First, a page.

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Volume 26 No. 51
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Some SEC Schools Anticipate Selling Alcohol After Conference Ends Ban

Each school must still independently approve whether it wants to sell alcohol in general-seating areas
Photo: GETTY IMAGES

LSU, Texas A&M and Ole Miss "appear to be on the forefront" of SEC schools allowing in-stadium alcohol sales to all fans "as soon as possible" after the conference on Friday voted down the league-wide ban that had been in place, according to Brandon Marcello of 247SPORTS.com. Each school must independently approve whether it wants to sell beer and wine in general-seating areas. Alcohol advertising in venues "will not be allowed, though lounges 'behind the scenes' could be sponsored." The conference "has not yet discussed if it will entertain beer companies to increase revenue through sponsorships as the 'official beer of the SEC.'" Talks of lifting the alcohol ban "bounced between official and unofficial channels over the last five years at the SEC's spring meetings," but the conference "finally got serious with the issue over the last two years" (247SPORTS.com, 5/31). The early reaction from conference members ranged from eagerness to having school officials approve beer and wine sales to some athletic departments already ruling it out for the coming football season (THE DAILY).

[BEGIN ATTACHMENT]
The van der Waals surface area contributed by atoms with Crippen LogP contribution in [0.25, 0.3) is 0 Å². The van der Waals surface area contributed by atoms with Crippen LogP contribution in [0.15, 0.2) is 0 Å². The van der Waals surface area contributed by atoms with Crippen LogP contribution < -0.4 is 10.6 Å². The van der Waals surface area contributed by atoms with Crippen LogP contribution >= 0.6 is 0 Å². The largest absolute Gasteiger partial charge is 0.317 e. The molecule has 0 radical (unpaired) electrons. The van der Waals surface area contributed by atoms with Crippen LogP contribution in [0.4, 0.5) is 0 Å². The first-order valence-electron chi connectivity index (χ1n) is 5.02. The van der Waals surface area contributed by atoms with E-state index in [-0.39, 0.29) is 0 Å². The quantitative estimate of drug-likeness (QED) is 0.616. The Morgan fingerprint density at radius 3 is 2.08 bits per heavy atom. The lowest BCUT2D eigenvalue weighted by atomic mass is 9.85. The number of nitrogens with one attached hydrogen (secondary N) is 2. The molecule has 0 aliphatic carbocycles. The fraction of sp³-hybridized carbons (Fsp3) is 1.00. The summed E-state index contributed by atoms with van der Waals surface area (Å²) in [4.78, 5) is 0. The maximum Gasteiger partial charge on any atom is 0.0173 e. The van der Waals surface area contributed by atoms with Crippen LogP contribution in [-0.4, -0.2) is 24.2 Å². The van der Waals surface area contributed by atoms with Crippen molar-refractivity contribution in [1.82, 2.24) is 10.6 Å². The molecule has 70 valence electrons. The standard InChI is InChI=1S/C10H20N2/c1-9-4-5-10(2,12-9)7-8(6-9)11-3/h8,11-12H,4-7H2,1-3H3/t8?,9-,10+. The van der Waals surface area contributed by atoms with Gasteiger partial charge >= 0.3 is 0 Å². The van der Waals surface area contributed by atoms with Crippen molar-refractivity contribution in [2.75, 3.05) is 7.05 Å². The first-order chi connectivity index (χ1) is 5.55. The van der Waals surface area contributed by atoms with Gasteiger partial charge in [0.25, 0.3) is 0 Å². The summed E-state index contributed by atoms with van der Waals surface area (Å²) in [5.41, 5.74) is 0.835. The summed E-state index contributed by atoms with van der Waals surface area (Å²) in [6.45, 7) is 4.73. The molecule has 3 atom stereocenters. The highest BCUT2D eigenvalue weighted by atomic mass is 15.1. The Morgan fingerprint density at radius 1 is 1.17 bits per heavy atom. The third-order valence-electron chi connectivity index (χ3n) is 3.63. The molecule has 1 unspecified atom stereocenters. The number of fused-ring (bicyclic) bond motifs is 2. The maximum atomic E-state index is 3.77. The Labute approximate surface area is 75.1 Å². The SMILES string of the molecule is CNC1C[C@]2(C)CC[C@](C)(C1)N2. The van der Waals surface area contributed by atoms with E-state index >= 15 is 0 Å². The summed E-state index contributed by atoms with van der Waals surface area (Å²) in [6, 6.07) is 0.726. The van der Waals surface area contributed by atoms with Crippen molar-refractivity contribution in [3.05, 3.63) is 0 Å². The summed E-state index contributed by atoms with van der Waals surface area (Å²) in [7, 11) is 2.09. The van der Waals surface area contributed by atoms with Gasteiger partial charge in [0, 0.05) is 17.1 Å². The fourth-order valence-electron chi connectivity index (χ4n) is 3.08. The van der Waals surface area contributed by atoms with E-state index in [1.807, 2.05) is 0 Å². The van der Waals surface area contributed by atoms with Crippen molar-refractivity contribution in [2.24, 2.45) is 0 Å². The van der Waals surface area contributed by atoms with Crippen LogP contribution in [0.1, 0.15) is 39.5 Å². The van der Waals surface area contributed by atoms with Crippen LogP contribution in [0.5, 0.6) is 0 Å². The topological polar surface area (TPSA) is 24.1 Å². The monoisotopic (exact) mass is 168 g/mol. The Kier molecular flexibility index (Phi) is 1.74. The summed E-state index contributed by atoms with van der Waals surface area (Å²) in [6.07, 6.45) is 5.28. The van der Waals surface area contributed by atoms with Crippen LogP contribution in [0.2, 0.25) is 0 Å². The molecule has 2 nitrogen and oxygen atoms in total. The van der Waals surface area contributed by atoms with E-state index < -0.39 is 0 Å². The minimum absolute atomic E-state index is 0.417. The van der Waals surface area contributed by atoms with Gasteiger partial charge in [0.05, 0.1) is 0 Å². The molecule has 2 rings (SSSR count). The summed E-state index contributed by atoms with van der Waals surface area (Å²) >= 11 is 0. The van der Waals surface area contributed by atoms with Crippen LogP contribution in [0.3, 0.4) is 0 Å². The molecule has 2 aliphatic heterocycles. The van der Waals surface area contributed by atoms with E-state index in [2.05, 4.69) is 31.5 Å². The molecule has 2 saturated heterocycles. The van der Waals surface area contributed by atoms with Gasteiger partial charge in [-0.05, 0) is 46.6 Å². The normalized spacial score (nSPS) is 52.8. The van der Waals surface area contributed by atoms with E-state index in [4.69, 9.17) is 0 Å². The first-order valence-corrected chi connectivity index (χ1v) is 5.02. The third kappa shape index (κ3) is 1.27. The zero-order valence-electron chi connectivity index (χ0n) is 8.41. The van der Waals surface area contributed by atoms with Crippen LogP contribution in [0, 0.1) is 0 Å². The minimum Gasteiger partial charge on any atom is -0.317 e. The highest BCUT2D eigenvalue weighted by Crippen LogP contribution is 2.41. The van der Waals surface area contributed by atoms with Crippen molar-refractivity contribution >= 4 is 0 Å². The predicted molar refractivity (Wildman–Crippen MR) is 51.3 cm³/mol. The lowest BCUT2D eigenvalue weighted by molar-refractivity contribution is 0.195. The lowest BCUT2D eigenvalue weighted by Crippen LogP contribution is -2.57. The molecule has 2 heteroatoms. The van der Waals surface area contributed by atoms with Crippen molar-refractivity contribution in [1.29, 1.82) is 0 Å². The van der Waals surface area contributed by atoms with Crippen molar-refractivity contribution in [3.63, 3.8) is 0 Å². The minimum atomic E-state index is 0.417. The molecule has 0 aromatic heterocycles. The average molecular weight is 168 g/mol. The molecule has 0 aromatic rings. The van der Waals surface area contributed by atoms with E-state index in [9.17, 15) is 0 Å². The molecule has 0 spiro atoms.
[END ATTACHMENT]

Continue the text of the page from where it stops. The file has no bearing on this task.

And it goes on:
STRICT GUIDELINES FOR EACH SCHOOL: ESPN.com's Alex Scarborough reported the new alcohol policy "will limit individuals to purchasing one drink at a time" and comes with "designated stop times." Sales will end after the "end of the third quarter during football games and the second-half 12-minute TV timeout during men's basketball games" (ESPN.com, 5/31). In Baton Rouge, Scott Rabalais noted drinks "must be dispensed into cups," while beer vendors "walking through grandstand areas will be prohibited." SEC Commissioner Greg Sankey: "We will be the only conference to have league-wide standards in place" (Baton Rouge ADVOCATE, 6/1). The conference will "review the policy each year and evaluate fan conduct and alcohol-related incidents for the purpose of determining whether there may be a need to revise" the new rules (DOTHAN EAGLE, 6/1).

IT'S ABOUT TIME: The ADVOCATE's Rabalais wrote the SEC's "most hypocritical rule is now cast into history's ash heap." SEC purists "held out as long as they could," but the "realities of commerce won out over what temperance principles some SEC member schools might have been clinging to" (Baton Rouge ADVOCATE, 6/1). SI.com's Ross Dellenger wrote the SEC is "emerging from the Stone Age by eliminating a policy that exists in no other major conference" (SI.com, 5/31).

FINANCIAL BENEFITS: In Little Rock, Wally Hall wrote the biggest reason to repeal the ban "is the money, or in this case loss of potential resources." Hall: "As the courts get closer and closer to declaring athletes should be paid when their images are used for promotions and sales, schools -- especially from the Power 5 conferences -- are going to search for more revenue" (ARKANSAS DEMOCRAT-GAZETTE, 6/2).